The law allows children to challenge their parents’ Wills if they have not been properly provided for.  This applies to children of all ages although, traditionally, it has been very difficult for an adult child to make a successful claim.

The High Court case of Heather Ilot ([2014] EWHC 542 (Fam)), unusually, involves a successful claim by an adult child who, even more unusually, was estranged from her mother.

The deceased, Melita Jackson, left her £486,000 Estate to various charities and nothing to her daughter Heather Ilot, from whom she had been estranged since she left home at 17 to marry a man of whom her mother disapproved.

Ms Ilot made a successful claim at first instance that her mother had not made reasonable provision for her under her Will and she was awarded a lump sum of £50,000.

Both parties appealed.  The charities contended that she had received too much while Ms Ilot said she had not received enough.  In fact, an award of this size would not benefit her at all as she would lose her entitlement to state benefits, on which she was living.  She argued that the only way she could benefit was if she was awarded enough to buy her council house under the right-to-buy scheme.  The charities said she should only be awarded a couple of thousand pounds – enough to get driving lessons and get a job, apparently.

The High Court upheld the first instance decision.  The actual right to provision for Ms Ilot, even though she had no relationship with her mother, was appropriate because if she received no provision, this would be an ‘unreasonable result’.  This was on the basis that:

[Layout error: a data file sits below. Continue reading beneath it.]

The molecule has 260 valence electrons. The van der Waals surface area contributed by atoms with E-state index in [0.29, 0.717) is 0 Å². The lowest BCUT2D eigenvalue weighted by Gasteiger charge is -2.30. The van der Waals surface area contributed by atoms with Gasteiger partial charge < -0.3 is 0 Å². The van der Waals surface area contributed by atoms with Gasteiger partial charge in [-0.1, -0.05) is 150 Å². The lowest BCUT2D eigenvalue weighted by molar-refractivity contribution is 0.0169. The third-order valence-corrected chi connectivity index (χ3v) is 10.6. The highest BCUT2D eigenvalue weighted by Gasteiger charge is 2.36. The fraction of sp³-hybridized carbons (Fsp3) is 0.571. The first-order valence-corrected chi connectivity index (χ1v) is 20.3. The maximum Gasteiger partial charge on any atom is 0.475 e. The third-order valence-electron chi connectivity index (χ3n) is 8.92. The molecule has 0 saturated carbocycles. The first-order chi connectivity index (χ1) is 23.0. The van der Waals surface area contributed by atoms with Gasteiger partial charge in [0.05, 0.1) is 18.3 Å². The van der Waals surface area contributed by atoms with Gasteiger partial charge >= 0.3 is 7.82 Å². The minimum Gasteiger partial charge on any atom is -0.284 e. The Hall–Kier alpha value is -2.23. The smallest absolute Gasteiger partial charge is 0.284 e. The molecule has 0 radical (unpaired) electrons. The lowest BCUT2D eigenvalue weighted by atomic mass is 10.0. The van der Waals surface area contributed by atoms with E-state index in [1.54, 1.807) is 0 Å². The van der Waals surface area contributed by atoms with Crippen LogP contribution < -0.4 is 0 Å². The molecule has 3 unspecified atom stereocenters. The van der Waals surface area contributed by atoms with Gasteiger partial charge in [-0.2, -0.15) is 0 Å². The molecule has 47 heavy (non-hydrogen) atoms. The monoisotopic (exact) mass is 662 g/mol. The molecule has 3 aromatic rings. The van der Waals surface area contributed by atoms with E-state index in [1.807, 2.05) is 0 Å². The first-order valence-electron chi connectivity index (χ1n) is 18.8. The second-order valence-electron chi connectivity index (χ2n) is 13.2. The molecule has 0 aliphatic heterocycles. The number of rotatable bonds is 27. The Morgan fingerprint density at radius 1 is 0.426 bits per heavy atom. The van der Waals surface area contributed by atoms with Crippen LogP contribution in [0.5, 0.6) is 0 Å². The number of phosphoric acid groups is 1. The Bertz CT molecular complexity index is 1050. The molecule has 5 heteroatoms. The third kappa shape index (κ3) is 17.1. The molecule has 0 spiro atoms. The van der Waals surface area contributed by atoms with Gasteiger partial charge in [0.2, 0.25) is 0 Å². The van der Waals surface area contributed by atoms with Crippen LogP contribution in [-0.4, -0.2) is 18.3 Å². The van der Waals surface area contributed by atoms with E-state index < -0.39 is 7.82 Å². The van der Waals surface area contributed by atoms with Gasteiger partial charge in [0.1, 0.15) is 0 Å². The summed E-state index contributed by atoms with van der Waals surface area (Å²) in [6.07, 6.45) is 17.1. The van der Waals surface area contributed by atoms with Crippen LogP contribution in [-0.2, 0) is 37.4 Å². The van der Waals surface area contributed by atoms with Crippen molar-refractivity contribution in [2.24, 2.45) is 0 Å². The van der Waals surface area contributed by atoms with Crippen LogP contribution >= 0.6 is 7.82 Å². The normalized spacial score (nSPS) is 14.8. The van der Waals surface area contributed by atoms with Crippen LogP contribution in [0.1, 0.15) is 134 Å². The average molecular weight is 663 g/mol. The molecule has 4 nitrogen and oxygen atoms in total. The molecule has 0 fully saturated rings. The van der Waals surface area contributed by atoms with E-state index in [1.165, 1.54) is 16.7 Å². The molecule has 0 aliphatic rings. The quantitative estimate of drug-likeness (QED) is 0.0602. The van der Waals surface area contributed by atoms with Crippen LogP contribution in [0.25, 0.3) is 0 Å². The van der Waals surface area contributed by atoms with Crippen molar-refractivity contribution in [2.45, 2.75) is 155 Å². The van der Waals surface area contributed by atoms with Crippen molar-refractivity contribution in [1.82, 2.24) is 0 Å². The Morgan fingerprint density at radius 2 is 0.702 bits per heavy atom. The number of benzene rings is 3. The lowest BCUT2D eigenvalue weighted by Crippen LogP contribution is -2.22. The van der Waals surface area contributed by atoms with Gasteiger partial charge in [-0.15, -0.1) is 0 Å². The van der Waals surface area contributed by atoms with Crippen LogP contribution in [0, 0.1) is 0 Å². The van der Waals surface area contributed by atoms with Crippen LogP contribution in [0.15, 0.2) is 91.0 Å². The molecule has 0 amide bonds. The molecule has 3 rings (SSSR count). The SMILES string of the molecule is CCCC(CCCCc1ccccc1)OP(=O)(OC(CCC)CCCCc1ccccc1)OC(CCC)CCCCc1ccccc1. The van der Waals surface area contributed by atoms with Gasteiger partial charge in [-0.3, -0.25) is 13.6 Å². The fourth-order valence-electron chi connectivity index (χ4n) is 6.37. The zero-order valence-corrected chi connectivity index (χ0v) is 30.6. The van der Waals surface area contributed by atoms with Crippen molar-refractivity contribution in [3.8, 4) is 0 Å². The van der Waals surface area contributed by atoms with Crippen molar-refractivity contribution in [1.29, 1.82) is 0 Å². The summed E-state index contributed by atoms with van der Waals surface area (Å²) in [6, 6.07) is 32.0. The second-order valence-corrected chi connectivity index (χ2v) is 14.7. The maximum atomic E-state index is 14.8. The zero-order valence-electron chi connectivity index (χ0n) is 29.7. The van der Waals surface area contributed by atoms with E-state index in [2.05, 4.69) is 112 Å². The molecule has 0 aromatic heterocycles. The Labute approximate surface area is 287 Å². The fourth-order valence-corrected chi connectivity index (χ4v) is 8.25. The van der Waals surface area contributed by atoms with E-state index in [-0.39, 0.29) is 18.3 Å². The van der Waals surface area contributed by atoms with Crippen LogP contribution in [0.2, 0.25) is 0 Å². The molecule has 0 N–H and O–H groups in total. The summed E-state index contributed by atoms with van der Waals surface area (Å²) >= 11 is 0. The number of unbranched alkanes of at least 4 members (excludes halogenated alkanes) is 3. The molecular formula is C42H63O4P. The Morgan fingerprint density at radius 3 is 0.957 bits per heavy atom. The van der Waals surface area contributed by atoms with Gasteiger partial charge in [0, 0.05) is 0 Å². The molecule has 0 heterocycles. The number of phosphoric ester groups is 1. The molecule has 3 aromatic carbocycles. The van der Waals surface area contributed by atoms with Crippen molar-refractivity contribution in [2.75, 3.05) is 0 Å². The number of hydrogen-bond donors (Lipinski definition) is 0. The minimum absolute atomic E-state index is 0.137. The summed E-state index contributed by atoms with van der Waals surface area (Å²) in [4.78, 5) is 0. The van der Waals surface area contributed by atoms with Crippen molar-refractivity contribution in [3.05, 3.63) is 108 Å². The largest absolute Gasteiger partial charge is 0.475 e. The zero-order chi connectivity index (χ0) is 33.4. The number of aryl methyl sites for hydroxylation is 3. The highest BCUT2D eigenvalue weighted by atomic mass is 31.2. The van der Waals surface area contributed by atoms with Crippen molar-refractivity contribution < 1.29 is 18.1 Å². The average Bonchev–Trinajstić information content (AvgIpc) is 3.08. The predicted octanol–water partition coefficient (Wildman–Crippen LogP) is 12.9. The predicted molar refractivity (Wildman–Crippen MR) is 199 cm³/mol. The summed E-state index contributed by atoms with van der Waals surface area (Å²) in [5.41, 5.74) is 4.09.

• Ms Jackson had behaved unreasonably in remaining estranged from her daughter; and
  • Ms Ilot and her family had extremely limited means and little prospect of improving their lot in life.

However, the fact that Ms Ilot had lived independently from her mother for so long and the fact that she had had no expectation of receiving anything under her mother’s Will meant that any provision must necessarily be limited.  This was a relevant consideration under the Act.

The High Court therefore had no grounds for overturning the first instance decision.  However, reading between the lines it seems that a big problem for the claimant was that she (or her legal team) had never actually presented the Court with evidence of how much money she actually needed.  At one point, she submitted a schedule requesting more than the whole value of the Estate.  The judge at first instance appeared to have no choice but to almost pluck a figure out of the air and, given he had made no error at law, this figure was not appealable.